Fri, Jun 20, 2008 - Page 3 News List

Liu defends government performance

LOW RATING? Responding to criticism that the administration set policies in reaction to media reports, the premier said he would not be so unpopular if he had done so

By Ko Shu-ling  /  STAFF REPORTER

Democratic Progressive Party (DPP) Deputy Secretary-General Chen Chi-mai, left, and Chen Chun-lin, director of the DPP's Public Opinion Survey Center, release the results of a survey on President Ma Ying-jeou's support ratings yesterday.


Premier Liu Chao-shiuan (劉兆玄) said yesterday he was satisfied with the one-month-old government's performance, while highlighting the need for improvement.

Liu declined to grade the government’s performance, saying the public would think the administration was not modest if he were to give it a high score or it could suffer if he were to give too low a grade.

“We have accomplished a lot over the past one month, but we also heard criticism,” he said. “We will accept it with an open mind. We know we are not perfect.”

Liu said the direction of the policies they initiated over the past month was correct, but the public may not see immediate results.

If there was anything the administration could do better in the future, Liu said, it was to strengthen communications with the public, the media and the legislature. The administration should also take time to formulate policies and government officials should strive for accuracy in explaining government policies and their positions.

Liu made the remarks at a gathering with reporters in response to media inquiries about an opinion poll released by the Democratic Progressive Party (DPP) yesterday.

The poll found that respondents gave failing grades to the performances of the administration and the Executive Yuan. Liu’s approval rating was about 48 percent.

The survey also showed that the top three most unpopular ministers were Minister of Foreign Affairs Francisco Ou (歐鴻鍊), Minister of National Defense Chen Chao-min (陳肇敏) and Council of Agriculture Minister Chen Wu-hsiung (陳武雄). Executive Yuan Spokeswoman Vanessa Shih (史亞平) was the most popular government official.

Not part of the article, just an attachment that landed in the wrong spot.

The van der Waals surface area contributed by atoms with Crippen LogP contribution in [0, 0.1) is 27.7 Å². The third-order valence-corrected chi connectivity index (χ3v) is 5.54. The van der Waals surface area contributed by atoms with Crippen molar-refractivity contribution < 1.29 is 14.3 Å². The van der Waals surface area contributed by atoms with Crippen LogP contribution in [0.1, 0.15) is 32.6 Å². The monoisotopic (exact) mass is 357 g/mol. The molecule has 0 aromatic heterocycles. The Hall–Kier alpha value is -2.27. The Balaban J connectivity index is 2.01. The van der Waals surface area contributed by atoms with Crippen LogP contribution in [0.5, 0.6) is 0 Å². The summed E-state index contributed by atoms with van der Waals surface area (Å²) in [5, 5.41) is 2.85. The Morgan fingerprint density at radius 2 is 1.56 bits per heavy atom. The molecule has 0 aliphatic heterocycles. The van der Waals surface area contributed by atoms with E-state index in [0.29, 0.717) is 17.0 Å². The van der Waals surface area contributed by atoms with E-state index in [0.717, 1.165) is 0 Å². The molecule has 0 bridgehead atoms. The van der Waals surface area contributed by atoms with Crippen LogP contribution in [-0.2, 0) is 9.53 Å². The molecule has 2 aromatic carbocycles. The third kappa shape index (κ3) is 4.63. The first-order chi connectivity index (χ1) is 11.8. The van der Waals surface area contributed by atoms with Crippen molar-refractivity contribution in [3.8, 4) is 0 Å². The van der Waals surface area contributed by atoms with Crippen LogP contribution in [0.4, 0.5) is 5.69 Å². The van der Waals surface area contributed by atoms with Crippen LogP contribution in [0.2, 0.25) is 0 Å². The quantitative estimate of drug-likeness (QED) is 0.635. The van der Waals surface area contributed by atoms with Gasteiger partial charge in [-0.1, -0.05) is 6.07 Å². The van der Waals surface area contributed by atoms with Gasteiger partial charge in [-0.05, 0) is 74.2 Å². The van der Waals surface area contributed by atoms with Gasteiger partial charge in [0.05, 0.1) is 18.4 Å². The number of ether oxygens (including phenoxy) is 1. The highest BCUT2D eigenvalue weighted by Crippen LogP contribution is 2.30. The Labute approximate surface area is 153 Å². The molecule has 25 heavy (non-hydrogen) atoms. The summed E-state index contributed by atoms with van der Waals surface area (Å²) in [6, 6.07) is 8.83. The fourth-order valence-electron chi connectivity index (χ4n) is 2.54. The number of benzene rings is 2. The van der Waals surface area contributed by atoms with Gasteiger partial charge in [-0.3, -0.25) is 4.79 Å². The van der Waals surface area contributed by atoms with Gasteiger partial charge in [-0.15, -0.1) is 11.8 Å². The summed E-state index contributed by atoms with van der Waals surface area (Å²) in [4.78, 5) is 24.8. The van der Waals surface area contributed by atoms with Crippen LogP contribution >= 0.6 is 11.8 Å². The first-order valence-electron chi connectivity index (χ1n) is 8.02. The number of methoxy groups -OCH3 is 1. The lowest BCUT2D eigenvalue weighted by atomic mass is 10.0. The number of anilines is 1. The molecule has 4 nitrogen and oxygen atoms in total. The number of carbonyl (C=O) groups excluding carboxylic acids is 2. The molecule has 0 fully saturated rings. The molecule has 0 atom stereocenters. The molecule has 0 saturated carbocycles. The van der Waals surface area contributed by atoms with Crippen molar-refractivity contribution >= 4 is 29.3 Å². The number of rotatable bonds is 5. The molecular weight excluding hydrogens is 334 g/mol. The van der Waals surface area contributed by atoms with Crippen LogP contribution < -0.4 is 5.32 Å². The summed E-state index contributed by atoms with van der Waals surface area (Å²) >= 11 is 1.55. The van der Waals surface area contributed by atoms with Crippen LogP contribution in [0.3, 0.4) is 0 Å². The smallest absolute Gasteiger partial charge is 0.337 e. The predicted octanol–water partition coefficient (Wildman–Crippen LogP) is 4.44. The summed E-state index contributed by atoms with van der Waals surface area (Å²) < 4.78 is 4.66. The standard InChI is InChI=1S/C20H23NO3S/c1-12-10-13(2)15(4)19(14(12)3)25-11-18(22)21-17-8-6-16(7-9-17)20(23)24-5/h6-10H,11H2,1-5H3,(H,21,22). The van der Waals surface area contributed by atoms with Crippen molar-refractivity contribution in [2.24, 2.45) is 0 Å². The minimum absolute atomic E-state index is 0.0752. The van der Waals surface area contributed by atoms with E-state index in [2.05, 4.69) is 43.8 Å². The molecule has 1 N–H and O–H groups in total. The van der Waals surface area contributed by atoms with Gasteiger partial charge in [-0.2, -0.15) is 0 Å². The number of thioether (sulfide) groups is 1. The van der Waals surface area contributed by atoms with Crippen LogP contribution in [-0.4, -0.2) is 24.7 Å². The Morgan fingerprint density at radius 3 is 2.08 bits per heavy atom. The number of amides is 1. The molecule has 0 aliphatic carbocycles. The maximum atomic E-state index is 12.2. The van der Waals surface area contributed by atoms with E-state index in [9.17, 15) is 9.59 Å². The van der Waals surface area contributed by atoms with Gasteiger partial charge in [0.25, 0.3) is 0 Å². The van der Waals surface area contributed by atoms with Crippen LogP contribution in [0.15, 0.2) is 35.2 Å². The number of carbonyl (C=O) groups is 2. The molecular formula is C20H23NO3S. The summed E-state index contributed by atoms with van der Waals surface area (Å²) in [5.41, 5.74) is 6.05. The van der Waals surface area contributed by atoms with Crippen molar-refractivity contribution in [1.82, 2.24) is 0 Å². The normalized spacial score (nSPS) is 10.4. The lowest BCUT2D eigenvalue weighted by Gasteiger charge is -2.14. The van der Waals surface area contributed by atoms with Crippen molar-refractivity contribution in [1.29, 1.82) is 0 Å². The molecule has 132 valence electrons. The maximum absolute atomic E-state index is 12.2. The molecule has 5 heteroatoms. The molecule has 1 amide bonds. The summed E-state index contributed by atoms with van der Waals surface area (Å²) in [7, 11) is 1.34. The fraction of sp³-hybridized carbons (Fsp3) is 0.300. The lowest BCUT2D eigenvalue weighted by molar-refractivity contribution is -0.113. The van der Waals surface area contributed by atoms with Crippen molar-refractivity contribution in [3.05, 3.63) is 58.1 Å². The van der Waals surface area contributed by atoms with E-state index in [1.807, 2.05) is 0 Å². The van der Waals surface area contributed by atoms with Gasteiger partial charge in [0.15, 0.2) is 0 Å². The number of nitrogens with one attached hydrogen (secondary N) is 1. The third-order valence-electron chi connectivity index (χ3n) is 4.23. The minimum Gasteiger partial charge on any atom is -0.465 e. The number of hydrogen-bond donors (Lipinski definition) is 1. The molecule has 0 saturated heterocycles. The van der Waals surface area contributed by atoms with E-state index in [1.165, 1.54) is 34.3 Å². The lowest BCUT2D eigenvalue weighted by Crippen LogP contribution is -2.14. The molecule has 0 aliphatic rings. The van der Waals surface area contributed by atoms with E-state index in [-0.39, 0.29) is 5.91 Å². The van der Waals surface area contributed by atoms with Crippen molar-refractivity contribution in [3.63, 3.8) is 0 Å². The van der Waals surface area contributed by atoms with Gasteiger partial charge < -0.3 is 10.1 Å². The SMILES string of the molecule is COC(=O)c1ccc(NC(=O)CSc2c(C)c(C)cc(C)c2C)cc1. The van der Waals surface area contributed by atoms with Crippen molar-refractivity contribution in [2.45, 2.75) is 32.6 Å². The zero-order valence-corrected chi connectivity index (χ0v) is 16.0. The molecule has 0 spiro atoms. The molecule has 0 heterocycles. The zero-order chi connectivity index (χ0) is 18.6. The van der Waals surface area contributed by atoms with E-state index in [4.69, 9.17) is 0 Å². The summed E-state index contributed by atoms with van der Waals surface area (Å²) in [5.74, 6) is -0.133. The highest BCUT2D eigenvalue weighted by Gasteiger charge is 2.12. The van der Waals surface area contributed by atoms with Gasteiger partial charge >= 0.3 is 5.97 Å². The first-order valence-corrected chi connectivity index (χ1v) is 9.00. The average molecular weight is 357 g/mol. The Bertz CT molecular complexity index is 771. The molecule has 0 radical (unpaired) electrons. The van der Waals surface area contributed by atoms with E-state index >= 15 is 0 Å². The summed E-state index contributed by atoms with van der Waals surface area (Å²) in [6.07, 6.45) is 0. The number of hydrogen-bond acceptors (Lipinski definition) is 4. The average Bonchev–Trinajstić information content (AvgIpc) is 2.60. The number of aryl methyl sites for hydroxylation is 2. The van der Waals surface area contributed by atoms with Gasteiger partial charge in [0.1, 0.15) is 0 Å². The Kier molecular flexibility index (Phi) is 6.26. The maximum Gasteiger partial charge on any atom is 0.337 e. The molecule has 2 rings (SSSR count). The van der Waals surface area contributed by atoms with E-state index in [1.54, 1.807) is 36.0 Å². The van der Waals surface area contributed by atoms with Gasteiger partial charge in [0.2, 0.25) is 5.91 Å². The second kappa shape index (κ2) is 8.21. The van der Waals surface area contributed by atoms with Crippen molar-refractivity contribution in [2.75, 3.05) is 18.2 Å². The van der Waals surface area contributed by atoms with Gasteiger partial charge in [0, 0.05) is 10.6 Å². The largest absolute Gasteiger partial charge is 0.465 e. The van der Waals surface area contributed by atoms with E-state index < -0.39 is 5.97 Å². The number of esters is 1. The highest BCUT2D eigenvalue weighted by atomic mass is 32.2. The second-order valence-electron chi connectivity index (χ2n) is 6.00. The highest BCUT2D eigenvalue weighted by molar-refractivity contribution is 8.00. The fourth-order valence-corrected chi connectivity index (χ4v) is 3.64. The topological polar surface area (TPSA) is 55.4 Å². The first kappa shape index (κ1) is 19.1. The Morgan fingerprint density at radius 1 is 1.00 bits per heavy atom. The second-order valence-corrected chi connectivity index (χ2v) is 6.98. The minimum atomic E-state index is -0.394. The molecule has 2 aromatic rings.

Liu said he would use the survey as a reference to reflect on himself. He urged government officials receiving bad grades to accept the result and take it as a warning.

He said he believed there was much room for improvement and that the low approval ratings must be a result of misunderstandings caused by their inaccurate explanation of their positions.

Not all government officials did a bad job, Liu said, and Shih was one of them.

Shih, who hosted yesterday’s event, thanked the public for their support and said she would continue to devote herself to doing a good job.

While the premier has announced there would be a personnel reshuffle in state-owned businesses, he said yesterday that his decision would be based on individual performance, expertise and moral character, not political affiliation.

Liu said he would not listen to rumors or one-sided criticisms against the person but would spend time observing their words and deeds before he made any decision.

As long as the officials performed their duties and did everything in accordance with the law, they need not worry about anything.

Responding to criticism that the government set policies in reaction to media reports, the premier said he respected such remarks but it was a misunderstanding because had he done that, he would not have been so unpopular.

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